The Great Recession's Lessons on Rainy Day Funds
At least one state is using the experience to find a new way to prepare for the next recession.
So far, 2016 has been a year of tenuous economics. Record losses in the stock market. Slow job growth. Financial turmoil in China and Europe. For the first time since 2007, state budget planners are talking about the next recession.
That conversation naturally turns toward rainy day funds. These funds -- sometimes called “budget stabilization funds” or “counter-cyclical stabilization policies” -- are one of the few tools states can deploy to protect their budgets when recessions cause revenues to drop. The challenge, of course, is that putting money in a rainy day fund means limiting the state’s spending on highways, education, Medicaid and other needs. As such, one of the biggest challenges of state government finance is finding a rainy day fund amount that’s not too small, but not too large.
States will continue to work through this “Goldilocks” problem. But as they ramp up for the next recession, a few are bringing some new thinking to bear on right-sizing their rainy day funds.
The Great Recession drove home some crucial lessons about rainy day funds. Prior to that, decades of academic research argued that there’s no one-size-fits-all fund amount. This became crystal clear during the past recession. We saw how some states’ revenues were hypersensitive to movements in the broader economy. Others responded to energy prices, commodities, exports to foreign countries or other idiosyncrasies. North Dakota’s revenues actually grew. We learned that each state has its own optimal rainy day fund amount, and that amount varies a lot across the states. Traditional platitudes like the familiar “5 to 8 percent of annual spending” rule really don’t work.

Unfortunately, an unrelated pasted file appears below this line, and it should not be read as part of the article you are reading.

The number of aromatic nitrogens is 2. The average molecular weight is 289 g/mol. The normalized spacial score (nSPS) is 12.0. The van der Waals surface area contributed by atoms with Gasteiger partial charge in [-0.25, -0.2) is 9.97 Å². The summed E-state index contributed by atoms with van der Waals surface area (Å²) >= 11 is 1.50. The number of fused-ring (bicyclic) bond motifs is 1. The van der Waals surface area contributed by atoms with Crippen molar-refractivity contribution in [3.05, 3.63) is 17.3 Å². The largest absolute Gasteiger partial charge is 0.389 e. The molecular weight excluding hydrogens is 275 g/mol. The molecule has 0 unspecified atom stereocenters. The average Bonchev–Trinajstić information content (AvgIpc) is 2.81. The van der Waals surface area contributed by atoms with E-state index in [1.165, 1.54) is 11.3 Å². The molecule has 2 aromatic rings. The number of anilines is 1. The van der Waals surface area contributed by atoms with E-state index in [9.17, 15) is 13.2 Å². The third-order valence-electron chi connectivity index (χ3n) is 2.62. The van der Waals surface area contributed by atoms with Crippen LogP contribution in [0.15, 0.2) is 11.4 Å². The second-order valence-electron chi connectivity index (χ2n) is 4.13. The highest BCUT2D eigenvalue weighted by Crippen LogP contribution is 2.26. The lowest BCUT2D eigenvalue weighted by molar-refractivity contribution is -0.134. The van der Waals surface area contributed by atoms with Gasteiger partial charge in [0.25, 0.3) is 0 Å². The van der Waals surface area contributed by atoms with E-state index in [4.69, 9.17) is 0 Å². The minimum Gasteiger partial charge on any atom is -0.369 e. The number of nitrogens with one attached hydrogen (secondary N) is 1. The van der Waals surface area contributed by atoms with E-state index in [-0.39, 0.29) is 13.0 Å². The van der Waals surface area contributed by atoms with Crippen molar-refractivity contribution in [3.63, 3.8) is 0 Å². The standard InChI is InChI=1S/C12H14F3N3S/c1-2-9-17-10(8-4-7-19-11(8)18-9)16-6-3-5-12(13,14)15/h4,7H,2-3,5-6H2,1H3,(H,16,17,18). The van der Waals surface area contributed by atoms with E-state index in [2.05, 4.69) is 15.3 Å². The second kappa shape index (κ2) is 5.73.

We also learned that states don’t save nearly enough. Most burned through their rainy day funds in the first few months of the recession. This was no surprise. Bo Zhao, a senior economist at the Federal Reserve of Boston, found that most states cap their rainy day fund balances well below the amount needed to cover their typical recession-led drop in revenues.
All this analysis starts from a simple piece of conventional wisdom: The correct rainy day fund amount is the revenue a state will likely lose in a recession. This assumes, of course, that spending doesn’t change. The Great Recession blew up that thinking. From 2008 to 2010 states saw record growth in unemployment claims, Medicaid caseloads, public university enrollments and other new spending needs. As such, one of states’ big conceptual and technical challenges today is how to work the spending side into their rainy day fund policies.
To that end, consider Utah’s recent experience. Last year its state budget staff subjected the state’s finances to a fiscal stress test. Instead of forecasting revenues and spending under normal economic conditions, they forecasted under conditions of severe economic stress. If this sounds familiar, it’s because the Federal Reserve requires big banks to go through this same exercise. For banks, the goal is to see how much capital they need to set aside. In Utah’s case, the goal is using its findings to set its rainy day fund amount for next year’s budget.
The test has showed Utah that its rainy day fund is probably large enough to see it through the next recession. But more important, it has forced several key legislators to consider how certain spending items could quickly outstrip those savings. As a result, “proactive budget adjustment” is now part of the Utah rainy day fund lexicon.
It’s also worth noting this relationship works in both directions. Gary Wagner, a regional economic advisor at the Federal Reserve of Philadelphia, has shown that states with formal rainy day funds have more predictable spending trends than states without such funds. It seems that states with strong rainy day fund policies take steps to mitigate unpredictable spending that can render those policies less effective.
As a tool to stabilize spending, rainy day funds are far from perfect. But as we’ve seen in Utah and elsewhere, they can help to stabilize the often volatile politics of state budgeting. That’s why they’re more important than ever.